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Herbalife Talks with FTC Approach Litigation or Settlement Resolution

Herbalife Talks with FTC Approach Litigation or Settlement Resolution

The dietary supplement multilevel marketing company is in advanced discussions with the agency over its business practices, and any settlement could cost the company nine figures.

Herbalife International (NYSE:HLF) has revealed it is in advanced discussions with FTC to reach an agreement regarding the agency’s investigation of the company’s business practices started two years ago after activist investor Bill Ackman began shorting HLF stock and publicly accusing the dietary supplement multilevel marketing company of being no more than a pyramid scheme. In a conference call May 5 to discuss first quarter 2016 earnings, Herbalife CEO Michael Johnson said the talks with FTC, which began a couple of months ago, would likely result in either a settlement or court.

“While there are a number of open issues, those discussions have progressed to an advanced stage and the range of outcomes now includes litigation or settlement," Johnson said, adding an agreement with FTC could include a fine in the low nine figures. “If a settlement is reached with the FTC it would likely include injunctive and other relief as well as a monetary payment with our best estimate of that payment being $200 million."

Ackman, CEO of Pershing Square Holdings, had predicted two years ago that Herbalife would collapse and its stock would eventually hit zero, but noted he only needed HLF to hit about $30 or less for his $1 billion short stock move to be profitable—borrow stock and sell it high, then buy it back low to return the shares borrowed. However, HLF stock price has remained high, despite some fulctuations over the past two years; even after the earnings call on May 5, HLF surged from about $58 per share to as high as around $66, before settling at around $62 today.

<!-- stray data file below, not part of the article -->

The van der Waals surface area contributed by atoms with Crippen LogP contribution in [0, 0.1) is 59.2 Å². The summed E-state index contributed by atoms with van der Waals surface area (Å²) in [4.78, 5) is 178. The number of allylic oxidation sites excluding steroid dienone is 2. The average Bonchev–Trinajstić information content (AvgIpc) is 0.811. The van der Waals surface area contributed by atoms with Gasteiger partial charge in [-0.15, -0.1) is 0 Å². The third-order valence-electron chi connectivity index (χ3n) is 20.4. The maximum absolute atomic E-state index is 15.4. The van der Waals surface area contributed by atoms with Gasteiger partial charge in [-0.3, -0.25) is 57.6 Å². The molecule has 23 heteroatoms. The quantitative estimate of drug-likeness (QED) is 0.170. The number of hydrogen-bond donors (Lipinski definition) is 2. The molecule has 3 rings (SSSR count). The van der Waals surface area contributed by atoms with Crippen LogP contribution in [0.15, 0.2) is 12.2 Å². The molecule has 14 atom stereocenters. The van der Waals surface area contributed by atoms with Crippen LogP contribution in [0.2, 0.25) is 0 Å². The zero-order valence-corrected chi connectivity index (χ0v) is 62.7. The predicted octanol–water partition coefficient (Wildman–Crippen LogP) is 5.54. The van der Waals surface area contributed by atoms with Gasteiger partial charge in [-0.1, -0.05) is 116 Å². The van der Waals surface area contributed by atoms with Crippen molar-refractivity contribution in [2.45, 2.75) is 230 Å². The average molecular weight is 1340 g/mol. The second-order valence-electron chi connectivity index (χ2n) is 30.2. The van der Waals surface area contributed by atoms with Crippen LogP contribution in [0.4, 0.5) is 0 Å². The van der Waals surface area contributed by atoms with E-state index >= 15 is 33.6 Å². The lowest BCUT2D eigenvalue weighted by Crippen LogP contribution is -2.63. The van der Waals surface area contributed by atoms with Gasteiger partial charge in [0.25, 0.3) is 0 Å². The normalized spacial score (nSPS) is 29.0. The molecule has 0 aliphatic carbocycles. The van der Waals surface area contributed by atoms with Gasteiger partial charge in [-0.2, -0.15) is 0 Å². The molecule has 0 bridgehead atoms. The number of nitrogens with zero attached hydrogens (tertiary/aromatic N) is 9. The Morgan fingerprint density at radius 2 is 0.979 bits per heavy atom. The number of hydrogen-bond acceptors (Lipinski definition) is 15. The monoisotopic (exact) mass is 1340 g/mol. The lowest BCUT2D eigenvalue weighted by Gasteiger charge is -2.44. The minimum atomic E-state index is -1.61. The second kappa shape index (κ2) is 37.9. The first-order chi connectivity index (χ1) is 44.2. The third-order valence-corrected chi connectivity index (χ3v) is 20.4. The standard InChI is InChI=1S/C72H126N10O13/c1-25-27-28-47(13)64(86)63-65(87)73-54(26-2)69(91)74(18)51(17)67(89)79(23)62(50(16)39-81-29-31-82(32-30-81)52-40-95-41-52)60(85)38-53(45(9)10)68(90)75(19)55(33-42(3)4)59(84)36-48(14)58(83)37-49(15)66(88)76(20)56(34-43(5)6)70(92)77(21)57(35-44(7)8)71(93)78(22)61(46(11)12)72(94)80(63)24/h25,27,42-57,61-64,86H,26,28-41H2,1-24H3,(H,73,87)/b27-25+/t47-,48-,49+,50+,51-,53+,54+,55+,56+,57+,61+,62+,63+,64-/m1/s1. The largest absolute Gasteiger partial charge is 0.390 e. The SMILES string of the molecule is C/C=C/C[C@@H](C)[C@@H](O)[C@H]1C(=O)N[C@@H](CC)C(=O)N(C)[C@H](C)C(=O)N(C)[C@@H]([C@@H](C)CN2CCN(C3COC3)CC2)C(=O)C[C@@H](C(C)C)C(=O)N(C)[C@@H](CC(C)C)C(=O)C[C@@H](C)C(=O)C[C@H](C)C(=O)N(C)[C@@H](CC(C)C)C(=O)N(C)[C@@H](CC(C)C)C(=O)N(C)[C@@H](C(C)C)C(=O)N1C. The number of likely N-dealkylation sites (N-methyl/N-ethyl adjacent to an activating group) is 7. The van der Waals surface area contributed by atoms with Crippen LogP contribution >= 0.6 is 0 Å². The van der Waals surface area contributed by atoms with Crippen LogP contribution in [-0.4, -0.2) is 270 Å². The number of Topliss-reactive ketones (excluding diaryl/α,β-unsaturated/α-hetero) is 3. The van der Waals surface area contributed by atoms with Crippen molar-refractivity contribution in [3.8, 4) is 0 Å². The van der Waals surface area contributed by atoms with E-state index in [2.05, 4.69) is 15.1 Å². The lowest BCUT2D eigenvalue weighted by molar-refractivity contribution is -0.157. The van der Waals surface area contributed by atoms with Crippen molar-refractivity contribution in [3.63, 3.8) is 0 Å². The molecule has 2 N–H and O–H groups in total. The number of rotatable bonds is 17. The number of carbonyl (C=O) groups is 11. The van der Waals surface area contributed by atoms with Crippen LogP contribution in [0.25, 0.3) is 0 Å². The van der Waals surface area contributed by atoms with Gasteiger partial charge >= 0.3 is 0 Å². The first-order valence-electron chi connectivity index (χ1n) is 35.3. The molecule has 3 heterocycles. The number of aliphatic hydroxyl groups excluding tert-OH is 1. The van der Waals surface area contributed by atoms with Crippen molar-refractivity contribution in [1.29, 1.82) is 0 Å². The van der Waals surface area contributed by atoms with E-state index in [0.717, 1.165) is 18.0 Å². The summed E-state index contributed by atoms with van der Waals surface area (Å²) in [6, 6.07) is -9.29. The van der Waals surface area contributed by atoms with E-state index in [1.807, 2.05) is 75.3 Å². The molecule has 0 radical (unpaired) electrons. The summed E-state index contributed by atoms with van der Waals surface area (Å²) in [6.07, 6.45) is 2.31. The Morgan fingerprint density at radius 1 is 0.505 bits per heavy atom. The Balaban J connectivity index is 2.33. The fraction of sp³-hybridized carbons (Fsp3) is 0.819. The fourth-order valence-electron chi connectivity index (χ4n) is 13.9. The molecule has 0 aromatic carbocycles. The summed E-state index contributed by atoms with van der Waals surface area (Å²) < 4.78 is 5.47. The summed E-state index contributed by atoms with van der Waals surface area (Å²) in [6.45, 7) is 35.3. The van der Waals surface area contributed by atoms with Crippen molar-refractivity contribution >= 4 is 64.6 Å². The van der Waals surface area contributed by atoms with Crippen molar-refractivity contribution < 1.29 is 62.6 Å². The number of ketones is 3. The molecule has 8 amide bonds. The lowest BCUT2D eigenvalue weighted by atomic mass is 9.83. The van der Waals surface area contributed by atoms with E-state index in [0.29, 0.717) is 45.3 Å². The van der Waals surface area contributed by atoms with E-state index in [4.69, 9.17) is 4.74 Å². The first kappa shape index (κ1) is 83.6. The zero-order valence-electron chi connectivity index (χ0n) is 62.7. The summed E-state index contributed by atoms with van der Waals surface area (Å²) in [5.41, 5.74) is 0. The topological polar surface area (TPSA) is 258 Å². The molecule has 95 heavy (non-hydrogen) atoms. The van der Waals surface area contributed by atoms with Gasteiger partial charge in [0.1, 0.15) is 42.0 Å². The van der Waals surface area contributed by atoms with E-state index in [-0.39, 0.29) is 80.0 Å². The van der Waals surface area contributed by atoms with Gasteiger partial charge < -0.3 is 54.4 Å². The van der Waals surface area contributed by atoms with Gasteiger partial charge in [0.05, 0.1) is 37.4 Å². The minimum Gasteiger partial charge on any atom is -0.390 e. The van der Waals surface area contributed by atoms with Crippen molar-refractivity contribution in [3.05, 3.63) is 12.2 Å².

Likewise, Herbalife’s financial results remain strong. In the 1Q earnings call, Johnson reported solid worldwide growth, including notable performances in the United States, Mexico, China and EMEA (Europe, Middle East and Africa). “Over 20 of our markets reported record quarterly volume," he said. “Our reported net sales during the quarter were up 1.3 percent at $1.1 billion." In the end, adjusted earnings per share (EPS) rose 5.4 percent to $1.36 per diluted, beating the company’s high-end guidance of $1.07.

In February 2016, federal authorities, including the FBI and U.S. Attorney’s Office in Manhattan, closed a two-year-long investigation into Herbalife’s business practices, reporting they found no evidence Herbalife was a fraud or that Ackman was trying to manipulate stock.

Still, the FTC case can go any direction, and Herbalife reminded investors and analysts the $200 million figure is just a best estimate for any potential FTC settlement fine, which the company was required to report in a mandatory disclosure. Company Chief Financial Officer John DeSimone reminded an analyst on the call there is not yet an agreement, just a reasonable possibility of one.

 “That's a threshold from a contingent liability standpoint that requires us, when we file a 10Q [quarterly report], to provide the estimate of the range of a payment we might make," he said. “We have provided that, and that range is just a number; it is still an estimate, but it is the best estimate that we have now. But we do not yet have a deal."

Also during the call, Herbalife confirmed it had purposefully removed mention of the Department of Justice (DOJ) investigation from its most recent required disclosure.

“I think we tend to disclose any kind of material investigation, and we have withdrawn that language," Johnson carefully explained, in response to questions from analysts about whether the DOJ investigation is closed. “So, I think that is pretty self-explanatory from our perspective."

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